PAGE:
Do you remember when margarine was suppose to be better than butter? Well, now what was good is now very bad – and it might be banned. But is this a case of government overreach, or is this a case of protecting the public against a bad additive? You decide.
You have probably heard about trans fats, and how they are made by man, and are terribly bad for you. It is never quite that simple, because some trans fats are found in nature—in the stomachs of beef, sheep, goats, and deer—and are not all the man-made Frankenstein fats you may have been led to believe. But let’s go back in history.
The world of science used to love trans fats. Stick margarine that resembled butter, shortening, and other trans fats were all the rage in the late 1960s and early 1970s. Doctors then recommended that people use margarine (the early ones made were almost entirely made of trans fat) instead of butter or other saturated fats, like bacon grease.
Medicine has since discovered that trans fats are quite unhealthy. The margarine many grew up eating in the sixties and seventies increases the risk of heart disease. Today’s scientific consensus is that trans-fatty acids from “partially hydrogenated vegetable oils” have an adverse effect on humans and should be eliminated from the diet. New York City was the first to rule that trans fats should not be in products sold. But many brands still use trans fats, especially in cookies, crackers, muffins, some stick margarine, vegetable shortening, French fries, chicken nuggets, hard taco shells, snack foods, and frozen dinners.
A few stunning facts about trans fats:
- They remain in the blood stream longer because they are not subject to breakdown from the lipase of the bloodstream.
- They raise the blood levels of “bad” cholesterol levels, resulting in a higher risk of heart disease.
- The trans fats are incorporated into cell membranes, especially in the walls of the arteries, where they make the artery more susceptible to injury and inflammation, which leads to plaque build up and cardio-vascular disease
It is worth noting that the FDA allows anything with 0.5 grams of trans fat per serving to be acceptable, and often these are labeled as having an ingredient that is “partially hydrogenated.”
Food Industry Lobbies
The food industry is lobbying to keep low-levels of trans fats. While some levels are found in nature, and we cannot avoid those, but what the food industry has hinted at is allowing the use of trans fat in some items. They are saying something as innocuous as “sprinkles” placed on donuts and the like.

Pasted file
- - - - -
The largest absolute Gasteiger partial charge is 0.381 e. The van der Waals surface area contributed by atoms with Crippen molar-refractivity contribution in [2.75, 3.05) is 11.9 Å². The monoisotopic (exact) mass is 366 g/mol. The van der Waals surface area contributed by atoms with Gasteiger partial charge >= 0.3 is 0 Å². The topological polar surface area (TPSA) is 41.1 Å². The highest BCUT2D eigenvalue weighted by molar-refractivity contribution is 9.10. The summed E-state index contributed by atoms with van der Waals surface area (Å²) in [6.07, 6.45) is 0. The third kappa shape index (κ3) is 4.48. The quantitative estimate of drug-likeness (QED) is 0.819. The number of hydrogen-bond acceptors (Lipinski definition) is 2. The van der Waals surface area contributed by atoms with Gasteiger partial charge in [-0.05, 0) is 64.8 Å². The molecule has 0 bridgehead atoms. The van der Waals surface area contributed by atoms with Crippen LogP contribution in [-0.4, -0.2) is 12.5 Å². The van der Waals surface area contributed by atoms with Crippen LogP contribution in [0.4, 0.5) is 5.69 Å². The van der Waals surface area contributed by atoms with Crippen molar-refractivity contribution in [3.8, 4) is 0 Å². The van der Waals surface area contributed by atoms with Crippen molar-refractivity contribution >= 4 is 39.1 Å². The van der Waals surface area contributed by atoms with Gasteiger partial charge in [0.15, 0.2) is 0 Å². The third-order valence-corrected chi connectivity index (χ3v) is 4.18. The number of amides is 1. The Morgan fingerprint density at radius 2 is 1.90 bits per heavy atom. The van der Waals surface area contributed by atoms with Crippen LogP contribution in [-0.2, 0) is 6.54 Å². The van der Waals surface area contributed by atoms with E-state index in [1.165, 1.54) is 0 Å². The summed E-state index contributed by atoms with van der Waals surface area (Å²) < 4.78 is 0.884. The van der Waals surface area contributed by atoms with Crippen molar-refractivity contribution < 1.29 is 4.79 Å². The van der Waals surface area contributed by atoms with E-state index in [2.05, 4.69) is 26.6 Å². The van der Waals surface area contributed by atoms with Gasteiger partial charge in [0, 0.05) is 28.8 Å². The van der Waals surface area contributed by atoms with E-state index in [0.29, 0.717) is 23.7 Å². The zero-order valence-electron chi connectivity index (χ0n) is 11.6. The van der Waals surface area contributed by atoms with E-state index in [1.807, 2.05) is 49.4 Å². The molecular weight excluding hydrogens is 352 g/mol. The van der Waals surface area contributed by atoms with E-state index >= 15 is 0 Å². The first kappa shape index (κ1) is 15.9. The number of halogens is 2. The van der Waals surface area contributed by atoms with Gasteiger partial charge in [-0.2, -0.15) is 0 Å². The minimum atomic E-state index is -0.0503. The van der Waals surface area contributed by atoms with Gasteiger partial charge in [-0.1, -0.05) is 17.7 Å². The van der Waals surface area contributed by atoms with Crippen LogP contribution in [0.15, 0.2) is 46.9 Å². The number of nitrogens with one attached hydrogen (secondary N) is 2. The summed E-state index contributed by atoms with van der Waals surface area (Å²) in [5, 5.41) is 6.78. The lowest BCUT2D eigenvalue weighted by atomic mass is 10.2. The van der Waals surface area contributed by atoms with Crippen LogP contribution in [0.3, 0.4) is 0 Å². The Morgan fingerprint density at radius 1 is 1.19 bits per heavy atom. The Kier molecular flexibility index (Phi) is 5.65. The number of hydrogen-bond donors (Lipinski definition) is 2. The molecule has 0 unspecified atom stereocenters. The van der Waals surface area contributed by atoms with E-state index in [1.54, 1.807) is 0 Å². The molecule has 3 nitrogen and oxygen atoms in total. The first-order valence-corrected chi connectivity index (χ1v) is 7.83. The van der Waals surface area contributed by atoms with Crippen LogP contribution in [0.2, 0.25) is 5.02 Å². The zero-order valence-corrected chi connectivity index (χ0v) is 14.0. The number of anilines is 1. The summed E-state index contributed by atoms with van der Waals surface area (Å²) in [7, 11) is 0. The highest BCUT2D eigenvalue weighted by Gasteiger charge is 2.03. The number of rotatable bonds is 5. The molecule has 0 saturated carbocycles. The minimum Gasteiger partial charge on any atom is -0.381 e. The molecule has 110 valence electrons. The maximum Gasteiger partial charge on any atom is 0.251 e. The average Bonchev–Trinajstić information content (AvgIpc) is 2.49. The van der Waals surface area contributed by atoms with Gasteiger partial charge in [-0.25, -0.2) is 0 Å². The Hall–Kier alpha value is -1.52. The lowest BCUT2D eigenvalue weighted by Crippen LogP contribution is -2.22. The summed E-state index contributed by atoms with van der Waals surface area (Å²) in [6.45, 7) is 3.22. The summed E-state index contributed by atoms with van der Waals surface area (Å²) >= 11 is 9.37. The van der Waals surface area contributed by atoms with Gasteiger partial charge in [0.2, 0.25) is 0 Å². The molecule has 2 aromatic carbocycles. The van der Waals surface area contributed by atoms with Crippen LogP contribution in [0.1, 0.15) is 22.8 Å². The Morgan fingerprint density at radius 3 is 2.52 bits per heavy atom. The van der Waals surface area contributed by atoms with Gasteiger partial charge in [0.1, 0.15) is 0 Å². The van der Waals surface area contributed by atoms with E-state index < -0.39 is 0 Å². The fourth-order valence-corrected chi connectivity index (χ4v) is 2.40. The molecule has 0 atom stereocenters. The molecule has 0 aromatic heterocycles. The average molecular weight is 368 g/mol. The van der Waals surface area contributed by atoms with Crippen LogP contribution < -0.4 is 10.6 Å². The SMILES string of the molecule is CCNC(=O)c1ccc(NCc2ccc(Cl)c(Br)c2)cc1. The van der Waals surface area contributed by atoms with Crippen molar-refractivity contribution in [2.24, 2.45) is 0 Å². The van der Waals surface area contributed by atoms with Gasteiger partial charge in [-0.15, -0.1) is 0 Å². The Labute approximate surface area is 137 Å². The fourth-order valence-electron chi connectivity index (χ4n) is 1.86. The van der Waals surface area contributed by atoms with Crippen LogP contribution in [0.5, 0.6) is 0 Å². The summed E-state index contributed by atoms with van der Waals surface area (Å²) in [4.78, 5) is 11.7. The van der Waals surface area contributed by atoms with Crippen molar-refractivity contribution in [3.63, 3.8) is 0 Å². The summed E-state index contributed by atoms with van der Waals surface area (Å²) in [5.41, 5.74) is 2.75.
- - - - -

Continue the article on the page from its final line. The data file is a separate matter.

In 2013 the Obama administration issued a determination that trans fats were not safe, and the food industry started to bring trans fats down in their ingredients. Still trans fats are found in Pop Secret microwave popcorn, Pillsbury cinnamon rolls, Sara Lee cheesecake, and a number of commercial bakery goods.
GRAS Testing Needed
Initially trans fats (partially hydrogenated oils) were used in cooking and had been brought into the food industry under the GRAS rule (Generally Recognized As Safe). Starting in the 1990’s many scientists and doctors were warning that trans fats were not safe. The link between trans fats and cardiovascular deaths has been estimated at 30,000 to 100,000 deaths in the last twenty years.
What this points out is that GRAS items need further scientific testing, and evaluation. Currently there are more than 3,000 items that fall under the FDA’s GRAS list, and can be added to food without testing. The key was how the additives were initially intended and how they are being used now. Meaning, when an item was placed on the GRAS list its amounts may have been small, but have now grown in some foods. Such as trans fats. Another is caffeine – while it is safe in small amounts, there are some “weight loss supplements” that have high levels of caffeine and are unregulated by the FDA.
The ability for a food company to simply notify the FDA that an ingredient falls under GRAS is no longer an acceptable policy.
Dr. Terry Simpson
Dr. Terry Simpson received his undergraduate and graduate degrees from the University of Chicago where he spent several years in the Kovler Viral Oncology laboratories doing genetic engineering. He found he liked people more than petri dishes, and received his MD. Dr. Simpson, then became a renowned weight loss surgeon, and a leading advocate of culinary medicine. The first surgeon to become certified in Culinary Medicine, he advocates teaching people to improve their health through their food. On the other side of the world, he has been a leading advocate of changing health care to make it more "relationship based," and his efforts awarded his team the Malcom Baldrige award for healthcare in 2011 for the NUKA system of care in Alaska. A frequent contributor to media outlets discussing health related topics and advances in medicine, he is also a proud dad, husband, author, cook, and surgeon “in that order.” For media inquiries, please visit www.terrysimpson.com.